Response to Intervention Policy and Practice Inconsistent Across States
[Source: Education Week; On Special Education]
More than half of the states allow, or require, response to intervention to be used as a method to evaluate if students have specific learning disabilities.
But many states and districts do not have a way of determining if RTI has been successful in reducing the number of children identified as learning disabled. Districts also differ widely in when—or if—they seek parental consent to place children in a response to intervention framework, and how long the children stay once placed there.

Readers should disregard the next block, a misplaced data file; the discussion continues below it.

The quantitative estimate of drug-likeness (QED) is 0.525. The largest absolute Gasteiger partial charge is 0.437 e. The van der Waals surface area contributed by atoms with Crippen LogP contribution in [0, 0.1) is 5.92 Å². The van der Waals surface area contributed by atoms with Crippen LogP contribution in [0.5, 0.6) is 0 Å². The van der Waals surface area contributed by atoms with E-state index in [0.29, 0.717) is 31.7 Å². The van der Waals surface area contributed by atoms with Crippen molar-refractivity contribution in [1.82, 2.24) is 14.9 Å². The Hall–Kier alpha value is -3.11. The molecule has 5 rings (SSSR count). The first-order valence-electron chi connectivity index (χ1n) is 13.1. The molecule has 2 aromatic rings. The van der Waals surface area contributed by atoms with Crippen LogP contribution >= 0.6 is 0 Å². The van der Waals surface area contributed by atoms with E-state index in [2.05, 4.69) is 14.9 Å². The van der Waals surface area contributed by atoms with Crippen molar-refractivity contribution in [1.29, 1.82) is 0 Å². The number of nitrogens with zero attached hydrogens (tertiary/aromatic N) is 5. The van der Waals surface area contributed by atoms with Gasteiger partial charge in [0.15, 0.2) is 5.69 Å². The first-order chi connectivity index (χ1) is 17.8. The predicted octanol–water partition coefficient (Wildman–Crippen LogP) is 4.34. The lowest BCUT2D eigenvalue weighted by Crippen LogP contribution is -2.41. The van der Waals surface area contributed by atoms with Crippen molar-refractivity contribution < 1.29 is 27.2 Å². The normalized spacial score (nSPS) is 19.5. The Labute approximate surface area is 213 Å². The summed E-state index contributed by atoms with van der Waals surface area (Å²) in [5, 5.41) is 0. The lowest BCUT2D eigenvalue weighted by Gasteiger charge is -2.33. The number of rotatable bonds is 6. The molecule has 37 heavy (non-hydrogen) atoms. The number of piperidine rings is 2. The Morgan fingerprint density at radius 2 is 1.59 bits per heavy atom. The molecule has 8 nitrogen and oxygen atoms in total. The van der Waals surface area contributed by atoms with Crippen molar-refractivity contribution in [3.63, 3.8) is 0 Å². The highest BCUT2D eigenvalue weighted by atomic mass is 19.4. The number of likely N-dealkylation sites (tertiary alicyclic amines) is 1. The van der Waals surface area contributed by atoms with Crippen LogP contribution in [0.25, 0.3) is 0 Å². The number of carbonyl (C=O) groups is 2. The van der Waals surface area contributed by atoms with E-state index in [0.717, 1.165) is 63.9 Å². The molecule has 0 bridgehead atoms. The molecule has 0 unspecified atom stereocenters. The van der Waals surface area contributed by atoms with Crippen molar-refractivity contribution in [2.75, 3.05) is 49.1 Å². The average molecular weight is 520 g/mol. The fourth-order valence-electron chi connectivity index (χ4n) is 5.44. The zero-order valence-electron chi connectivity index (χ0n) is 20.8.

This information was presented in a “poster session” at the annual convention for the Council for Exceptional Children, being held this year in San Antonio. (Poster sessions allow researchers to present preliminary, unpublished data from their work.) The RTI information will be included in a full report coming from Tina M. Hudson, a doctoral student in special education at the University of Kentucky, and Robert G. McKenzie, a University of Kentucky professor and the director of graduate study for special education there.
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